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Human Rights, Rule-of-law and Democracy

Good cybersecurity contributes to the ‘protection of human rights, democracy and rule of law.’[1] Certain security measures, however, might as well pose a serious threat to these democratic values, in particular where governments are increasingly asserting control over the Internet and stigmatize security measures, such as encryption.[2] ‘Cybersecurity and human rights are complementary, mutually reinforcing and interdependent.’ To avoid that cybersercurity policies have a negative impact, they should incorporate human rights by design[3], states should work together to curb trade of spyware, respecting human rights[4], and actively participate in discussion forums with the other stakeholders[5].

Poor cybersecurity and information breaches might, for example, have an impact on the ability of civil society to campaign against political decisions or weaken the voice of activists.[6]

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Section 2:  Policy options to mediate cybersecurity threats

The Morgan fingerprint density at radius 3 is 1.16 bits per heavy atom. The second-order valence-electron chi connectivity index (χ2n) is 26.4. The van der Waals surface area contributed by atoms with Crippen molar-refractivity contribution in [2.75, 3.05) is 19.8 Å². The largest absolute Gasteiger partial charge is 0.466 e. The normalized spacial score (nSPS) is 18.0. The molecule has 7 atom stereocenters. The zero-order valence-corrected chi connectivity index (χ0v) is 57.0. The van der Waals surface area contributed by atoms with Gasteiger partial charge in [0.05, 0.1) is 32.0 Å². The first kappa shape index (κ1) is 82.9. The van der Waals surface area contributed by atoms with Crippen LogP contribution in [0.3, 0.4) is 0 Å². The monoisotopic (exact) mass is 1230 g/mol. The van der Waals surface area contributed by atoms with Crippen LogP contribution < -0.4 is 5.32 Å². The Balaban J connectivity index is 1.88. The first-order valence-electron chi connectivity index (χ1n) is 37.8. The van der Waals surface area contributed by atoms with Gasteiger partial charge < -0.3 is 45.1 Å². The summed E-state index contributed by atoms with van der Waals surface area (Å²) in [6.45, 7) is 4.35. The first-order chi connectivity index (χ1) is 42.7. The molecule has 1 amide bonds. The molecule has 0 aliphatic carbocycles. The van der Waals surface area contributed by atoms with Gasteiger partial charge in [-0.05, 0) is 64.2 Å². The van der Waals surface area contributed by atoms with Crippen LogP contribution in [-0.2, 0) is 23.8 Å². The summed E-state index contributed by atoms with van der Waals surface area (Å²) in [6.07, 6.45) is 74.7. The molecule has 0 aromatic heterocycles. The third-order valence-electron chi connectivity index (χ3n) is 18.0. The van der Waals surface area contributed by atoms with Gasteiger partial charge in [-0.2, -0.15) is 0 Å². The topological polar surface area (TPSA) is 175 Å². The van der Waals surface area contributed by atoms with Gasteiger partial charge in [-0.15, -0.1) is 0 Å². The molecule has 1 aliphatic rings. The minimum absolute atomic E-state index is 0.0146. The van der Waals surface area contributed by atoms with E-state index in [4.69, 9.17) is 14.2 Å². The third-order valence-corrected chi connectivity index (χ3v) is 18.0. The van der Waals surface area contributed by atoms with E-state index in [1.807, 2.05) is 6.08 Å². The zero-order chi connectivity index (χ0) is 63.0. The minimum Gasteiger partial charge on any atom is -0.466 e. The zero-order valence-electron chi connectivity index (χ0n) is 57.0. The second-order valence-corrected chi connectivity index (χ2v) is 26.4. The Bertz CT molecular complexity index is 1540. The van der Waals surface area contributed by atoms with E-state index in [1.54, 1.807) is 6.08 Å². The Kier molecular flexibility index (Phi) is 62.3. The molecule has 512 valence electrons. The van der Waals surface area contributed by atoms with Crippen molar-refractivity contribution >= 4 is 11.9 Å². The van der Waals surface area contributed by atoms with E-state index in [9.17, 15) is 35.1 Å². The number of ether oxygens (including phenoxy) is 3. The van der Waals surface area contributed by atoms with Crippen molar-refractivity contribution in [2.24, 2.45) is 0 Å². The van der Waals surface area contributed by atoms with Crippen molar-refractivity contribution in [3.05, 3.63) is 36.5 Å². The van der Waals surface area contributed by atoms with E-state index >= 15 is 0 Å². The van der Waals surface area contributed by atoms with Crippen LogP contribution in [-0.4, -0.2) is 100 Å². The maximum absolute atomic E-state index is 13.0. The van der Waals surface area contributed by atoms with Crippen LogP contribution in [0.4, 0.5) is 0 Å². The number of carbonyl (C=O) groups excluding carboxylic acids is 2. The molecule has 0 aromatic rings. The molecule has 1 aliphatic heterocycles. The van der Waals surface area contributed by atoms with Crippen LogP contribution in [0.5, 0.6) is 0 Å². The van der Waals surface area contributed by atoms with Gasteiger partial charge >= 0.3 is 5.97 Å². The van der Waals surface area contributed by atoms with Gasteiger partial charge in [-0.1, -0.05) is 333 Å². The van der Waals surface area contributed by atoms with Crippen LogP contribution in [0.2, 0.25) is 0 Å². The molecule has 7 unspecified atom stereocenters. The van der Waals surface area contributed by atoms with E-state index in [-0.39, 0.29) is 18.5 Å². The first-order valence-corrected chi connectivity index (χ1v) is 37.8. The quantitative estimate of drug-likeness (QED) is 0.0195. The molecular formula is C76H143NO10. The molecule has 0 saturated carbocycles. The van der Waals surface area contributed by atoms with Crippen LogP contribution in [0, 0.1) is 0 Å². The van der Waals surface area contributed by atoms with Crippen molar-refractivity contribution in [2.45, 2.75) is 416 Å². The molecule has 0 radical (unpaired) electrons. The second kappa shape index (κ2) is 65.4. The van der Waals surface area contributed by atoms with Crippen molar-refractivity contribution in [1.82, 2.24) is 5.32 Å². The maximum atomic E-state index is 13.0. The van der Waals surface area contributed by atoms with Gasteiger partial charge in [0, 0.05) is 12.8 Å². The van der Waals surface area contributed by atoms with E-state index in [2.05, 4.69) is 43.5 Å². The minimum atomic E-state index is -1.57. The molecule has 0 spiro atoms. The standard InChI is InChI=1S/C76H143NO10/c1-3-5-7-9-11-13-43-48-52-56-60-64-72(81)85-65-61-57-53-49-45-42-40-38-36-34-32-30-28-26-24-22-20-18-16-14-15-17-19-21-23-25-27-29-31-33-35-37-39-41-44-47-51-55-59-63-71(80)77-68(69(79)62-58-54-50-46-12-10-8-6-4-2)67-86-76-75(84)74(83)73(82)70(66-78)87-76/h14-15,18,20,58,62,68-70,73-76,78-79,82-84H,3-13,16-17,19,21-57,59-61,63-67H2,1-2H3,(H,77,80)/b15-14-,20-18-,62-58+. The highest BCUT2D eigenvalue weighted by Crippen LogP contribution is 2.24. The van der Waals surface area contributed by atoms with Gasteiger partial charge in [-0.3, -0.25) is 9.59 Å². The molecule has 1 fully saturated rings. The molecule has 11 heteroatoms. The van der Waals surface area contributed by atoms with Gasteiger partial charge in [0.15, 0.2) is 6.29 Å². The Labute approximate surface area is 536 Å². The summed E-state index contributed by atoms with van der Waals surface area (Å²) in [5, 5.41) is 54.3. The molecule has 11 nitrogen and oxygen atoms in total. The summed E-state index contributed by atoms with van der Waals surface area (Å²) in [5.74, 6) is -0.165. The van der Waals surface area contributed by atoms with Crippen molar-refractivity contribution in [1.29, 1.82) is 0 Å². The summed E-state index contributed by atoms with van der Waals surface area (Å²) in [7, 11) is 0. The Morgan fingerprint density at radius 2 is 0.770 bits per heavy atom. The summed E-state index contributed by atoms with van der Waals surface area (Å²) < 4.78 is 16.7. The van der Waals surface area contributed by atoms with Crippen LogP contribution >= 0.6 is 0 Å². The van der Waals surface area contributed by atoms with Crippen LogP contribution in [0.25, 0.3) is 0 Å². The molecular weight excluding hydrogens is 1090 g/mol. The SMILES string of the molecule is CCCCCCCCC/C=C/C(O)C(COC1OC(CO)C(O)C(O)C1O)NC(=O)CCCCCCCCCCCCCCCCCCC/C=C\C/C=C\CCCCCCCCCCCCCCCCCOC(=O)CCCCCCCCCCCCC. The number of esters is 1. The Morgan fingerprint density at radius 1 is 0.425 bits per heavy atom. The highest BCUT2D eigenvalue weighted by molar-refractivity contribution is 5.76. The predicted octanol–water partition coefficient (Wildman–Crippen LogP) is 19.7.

2.1. Mediating threats that undermine the contribution to achieving the SDGs

2.1.1. Introduction - CENB and SDGs

The IGF work on Policy Options for Connecting and Enabling the Next Billion(s) (CENB) is a multi year work programme aiming to develop comprehensive sets of policy recommendations based on broad consultations, bottom up crowdsourcing and cross-engaging the work of the different intersessional work tracks and IGF initiatives.

The first phase in 2015 (CENB I)[1] focussed on infrastructure, increasing usability, enabling users, entering affordability and enabling environments. The subsequent phase (CENB II)[2] discussed how ICTs can help reach the United Nations SDGs. The ongoing CENB III[3] in 2017 narrowed its scope to focus on a limited number of SDGs impacted by ICTs.